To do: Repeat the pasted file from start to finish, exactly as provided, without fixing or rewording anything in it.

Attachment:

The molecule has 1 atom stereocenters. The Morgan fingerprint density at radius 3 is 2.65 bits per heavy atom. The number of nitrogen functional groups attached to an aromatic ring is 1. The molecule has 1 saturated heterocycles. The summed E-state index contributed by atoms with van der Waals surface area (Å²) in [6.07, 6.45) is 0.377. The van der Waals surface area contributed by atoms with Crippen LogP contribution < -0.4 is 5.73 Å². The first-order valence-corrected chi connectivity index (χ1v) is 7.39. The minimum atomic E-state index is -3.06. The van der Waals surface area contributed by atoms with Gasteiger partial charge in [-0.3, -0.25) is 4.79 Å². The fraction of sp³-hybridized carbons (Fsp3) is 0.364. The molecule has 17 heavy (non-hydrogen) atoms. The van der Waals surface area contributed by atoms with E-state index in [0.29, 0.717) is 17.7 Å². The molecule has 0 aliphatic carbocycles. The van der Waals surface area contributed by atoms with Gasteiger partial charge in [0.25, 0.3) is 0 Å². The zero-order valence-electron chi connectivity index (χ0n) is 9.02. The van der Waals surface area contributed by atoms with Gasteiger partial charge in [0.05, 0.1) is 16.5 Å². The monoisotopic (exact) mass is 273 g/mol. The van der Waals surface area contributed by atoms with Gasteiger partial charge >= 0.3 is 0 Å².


The molecule has 1 atom stereocenters. The Morgan fingerprint density at radius 3 is 2.65 bits per heavy atom. The number of nitrogen functional groups attached to an aromatic ring is 1. The molecule has 1 saturated heterocycles. The summed E-state index contributed by atoms with van der Waals surface area (Å²) in [6.07, 6.45) is 0.377. The van der Waals surface area contributed by atoms with Crippen LogP contribution < -0.4 is 5.73 Å². The first-order valence-corrected chi connectivity index (χ1v) is 7.39. The minimum atomic E-state index is -3.06. The van der Waals surface area contributed by atoms with Gasteiger partial charge in [-0.3, -0.25) is 4.79 Å². The fraction of sp³-hybridized carbons (Fsp3) is 0.364. The molecule has 17 heavy (non-hydrogen) atoms. The van der Waals surface area contributed by atoms with E-state index in [0.29, 0.717) is 17.7 Å². The molecule has 0 aliphatic carbocycles. The van der Waals surface area contributed by atoms with Gasteiger partial charge in [0.25, 0.3) is 0 Å². The zero-order valence-electron chi connectivity index (χ0n) is 9.02. The van der Waals surface area contributed by atoms with Gasteiger partial charge in [0.05, 0.1) is 16.5 Å². The monoisotopic (exact) mass is 273 g/mol. The van der Waals surface area contributed by atoms with Gasteiger partial charge >= 0.3 is 0 Å².